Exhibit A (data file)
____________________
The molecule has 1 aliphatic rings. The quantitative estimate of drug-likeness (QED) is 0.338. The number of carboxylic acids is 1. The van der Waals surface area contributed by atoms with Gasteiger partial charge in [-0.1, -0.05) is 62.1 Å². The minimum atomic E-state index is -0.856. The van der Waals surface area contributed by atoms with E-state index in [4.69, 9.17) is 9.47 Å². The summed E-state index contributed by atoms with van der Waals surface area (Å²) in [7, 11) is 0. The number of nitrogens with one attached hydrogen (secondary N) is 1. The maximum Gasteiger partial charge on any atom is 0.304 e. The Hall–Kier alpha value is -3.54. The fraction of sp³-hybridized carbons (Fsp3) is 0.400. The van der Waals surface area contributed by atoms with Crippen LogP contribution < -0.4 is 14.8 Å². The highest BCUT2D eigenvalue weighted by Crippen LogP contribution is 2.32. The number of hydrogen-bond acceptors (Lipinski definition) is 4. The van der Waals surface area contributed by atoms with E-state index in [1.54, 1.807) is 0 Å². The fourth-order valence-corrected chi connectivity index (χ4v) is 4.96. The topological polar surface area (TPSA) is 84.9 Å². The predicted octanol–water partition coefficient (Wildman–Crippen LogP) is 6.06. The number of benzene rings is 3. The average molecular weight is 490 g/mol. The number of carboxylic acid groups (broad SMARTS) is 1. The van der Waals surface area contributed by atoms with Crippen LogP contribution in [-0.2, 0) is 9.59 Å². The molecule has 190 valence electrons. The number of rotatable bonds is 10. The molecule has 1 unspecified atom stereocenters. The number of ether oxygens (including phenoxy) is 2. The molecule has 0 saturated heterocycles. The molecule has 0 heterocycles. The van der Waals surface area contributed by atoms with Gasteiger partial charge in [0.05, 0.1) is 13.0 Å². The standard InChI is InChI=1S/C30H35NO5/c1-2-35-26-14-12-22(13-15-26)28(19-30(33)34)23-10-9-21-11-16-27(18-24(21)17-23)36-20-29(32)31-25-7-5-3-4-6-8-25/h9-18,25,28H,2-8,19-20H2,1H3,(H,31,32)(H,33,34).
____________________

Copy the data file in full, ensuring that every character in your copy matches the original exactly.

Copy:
The molecule has 1 aliphatic rings. The quantitative estimate of drug-likeness (QED) is 0.338. The number of carboxylic acids is 1. The van der Waals surface area contributed by atoms with Gasteiger partial charge in [-0.1, -0.05) is 62.1 Å². The minimum atomic E-state index is -0.856. The van der Waals surface area contributed by atoms with E-state index in [4.69, 9.17) is 9.47 Å². The summed E-state index contributed by atoms with van der Waals surface area (Å²) in [7, 11) is 0. The number of nitrogens with one attached hydrogen (secondary N) is 1. The maximum Gasteiger partial charge on any atom is 0.304 e. The Hall–Kier alpha value is -3.54. The fraction of sp³-hybridized carbons (Fsp3) is 0.400. The van der Waals surface area contributed by atoms with Crippen LogP contribution < -0.4 is 14.8 Å². The highest BCUT2D eigenvalue weighted by Crippen LogP contribution is 2.32. The number of hydrogen-bond acceptors (Lipinski definition) is 4. The van der Waals surface area contributed by atoms with E-state index in [1.54, 1.807) is 0 Å². The fourth-order valence-corrected chi connectivity index (χ4v) is 4.96. The topological polar surface area (TPSA) is 84.9 Å². The predicted octanol–water partition coefficient (Wildman–Crippen LogP) is 6.06. The number of benzene rings is 3. The average molecular weight is 490 g/mol. The number of carboxylic acid groups (broad SMARTS) is 1. The van der Waals surface area contributed by atoms with Crippen LogP contribution in [-0.2, 0) is 9.59 Å². The molecule has 190 valence electrons. The number of rotatable bonds is 10. The molecule has 1 unspecified atom stereocenters. The number of ether oxygens (including phenoxy) is 2. The molecule has 0 saturated heterocycles. The molecule has 0 heterocycles. The van der Waals surface area contributed by atoms with Gasteiger partial charge in [0.05, 0.1) is 13.0 Å². The standard InChI is InChI=1S/C30H35NO5/c1-2-35-26-14-12-22(13-15-26)28(19-30(33)34)23-10-9-21-11-16-27(18-24(21)17-23)36-20-29(32)31-25-7-5-3-4-6-8-25/h9-18,25,28H,2-8,19-20H2,1H3,(H,31,32)(H,33,34).